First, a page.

We shouldn’t feel the least threatened by the similarities between Christianity and pagan myths. Instead we should embrace the points of connection and use them to affirm the Truth that we know. Growing up in a Christian home, I would often find myself jaded about the Bible and its stories. It wasn’t that I didn’t believe the stories, I’d just heard them so often that they’d lost their force. Learning to see Christianity in the myths of other cultures gave me a fresh perspective. I rediscovered the Truth. By tracing Christ in the death and eventual resurrection of the Norse god Baldur, for example, I found new appreciation for His beauty.
Secularization has not changed human culture as much as we might think. We still remember, and we still tell stories to explain ourselves and our world. We may have removed some of the more obviously religious language, but our stories are still religious.
What are our myths as a culture? How do they inform the way we live? Rather than simply trying to demolish these stories by denouncing them as lies, what memories of Truth can we find in them? These are what give the myths their power, and by affirming the Truth where we find it we have the opportunity to tell stories that draw particular attention to it.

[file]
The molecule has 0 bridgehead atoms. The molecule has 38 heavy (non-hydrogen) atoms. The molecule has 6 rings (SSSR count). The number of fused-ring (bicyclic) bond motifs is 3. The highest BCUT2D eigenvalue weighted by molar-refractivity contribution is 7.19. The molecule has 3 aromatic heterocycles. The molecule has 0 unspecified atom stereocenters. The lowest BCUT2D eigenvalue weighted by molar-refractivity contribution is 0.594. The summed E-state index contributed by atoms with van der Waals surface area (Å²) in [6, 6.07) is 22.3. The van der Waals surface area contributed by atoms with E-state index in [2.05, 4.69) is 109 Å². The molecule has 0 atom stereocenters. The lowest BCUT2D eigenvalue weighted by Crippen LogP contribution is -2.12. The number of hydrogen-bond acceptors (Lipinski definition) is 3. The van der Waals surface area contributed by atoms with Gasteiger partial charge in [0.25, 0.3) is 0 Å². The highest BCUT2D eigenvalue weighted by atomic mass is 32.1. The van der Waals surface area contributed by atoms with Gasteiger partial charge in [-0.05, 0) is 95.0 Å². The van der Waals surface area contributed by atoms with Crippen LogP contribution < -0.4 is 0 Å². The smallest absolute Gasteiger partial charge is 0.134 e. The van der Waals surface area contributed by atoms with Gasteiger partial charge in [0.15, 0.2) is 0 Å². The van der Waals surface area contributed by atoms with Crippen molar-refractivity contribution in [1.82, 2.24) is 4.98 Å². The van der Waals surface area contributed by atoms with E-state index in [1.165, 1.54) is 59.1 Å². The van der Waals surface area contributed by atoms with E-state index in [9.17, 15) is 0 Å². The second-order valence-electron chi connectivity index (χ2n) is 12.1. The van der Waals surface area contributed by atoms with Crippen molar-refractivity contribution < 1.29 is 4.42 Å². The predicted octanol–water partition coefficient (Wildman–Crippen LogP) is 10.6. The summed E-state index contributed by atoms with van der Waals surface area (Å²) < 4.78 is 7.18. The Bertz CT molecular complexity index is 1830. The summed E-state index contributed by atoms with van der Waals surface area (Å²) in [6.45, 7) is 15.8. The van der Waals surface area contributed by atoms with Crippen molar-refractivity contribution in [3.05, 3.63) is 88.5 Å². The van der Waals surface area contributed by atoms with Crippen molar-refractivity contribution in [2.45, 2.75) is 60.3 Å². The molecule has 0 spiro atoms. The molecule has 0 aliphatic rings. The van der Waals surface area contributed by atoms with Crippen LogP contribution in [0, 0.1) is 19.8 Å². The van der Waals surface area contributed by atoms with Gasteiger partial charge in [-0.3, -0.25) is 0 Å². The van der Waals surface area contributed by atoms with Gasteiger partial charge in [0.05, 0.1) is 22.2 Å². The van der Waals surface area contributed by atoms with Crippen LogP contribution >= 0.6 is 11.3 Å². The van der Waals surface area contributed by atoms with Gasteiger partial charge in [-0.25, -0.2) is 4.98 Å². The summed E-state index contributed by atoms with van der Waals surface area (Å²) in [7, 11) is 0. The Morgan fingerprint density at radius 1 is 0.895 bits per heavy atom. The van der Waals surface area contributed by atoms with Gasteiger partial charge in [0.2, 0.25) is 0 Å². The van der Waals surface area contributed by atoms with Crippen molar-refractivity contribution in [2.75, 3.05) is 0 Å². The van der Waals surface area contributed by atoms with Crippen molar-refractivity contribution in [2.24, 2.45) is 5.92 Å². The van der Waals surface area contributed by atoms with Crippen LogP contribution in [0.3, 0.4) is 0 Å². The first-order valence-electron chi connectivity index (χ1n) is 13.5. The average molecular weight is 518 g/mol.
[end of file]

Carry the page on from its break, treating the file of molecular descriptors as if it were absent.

And because Truth is universal through time and space, the old myths have not lost their relevance. Many beloved fantasy writers, like Tolkien and Lewis, retold their favorite myths in ways that highlighted the truths they noticed in them. We can do the same—even if we’re not writing fantasy.
What myths do you love? Why do they draw you? What archetypes do you find yourself returning to over and over again in your stories? Memories of Truth give these their weight, and by learning to recognize that Truth when you see it, you will be able to reveal it all the more effectively in your writing. And, perhaps most importantly, you will learn to love the Truth all the more.
Justin has been a student with The One Year Adventure Novel for several years and has been writing since he was a kid. He desires his stories to evoke wonder and longing in readers like his favorites do in him. He is a Texan who lived for many years in Canada and is now in Kansas. He’s in the process of collecting as many mythologies as are available. He also enjoys attempting to play the ocarina from time to time.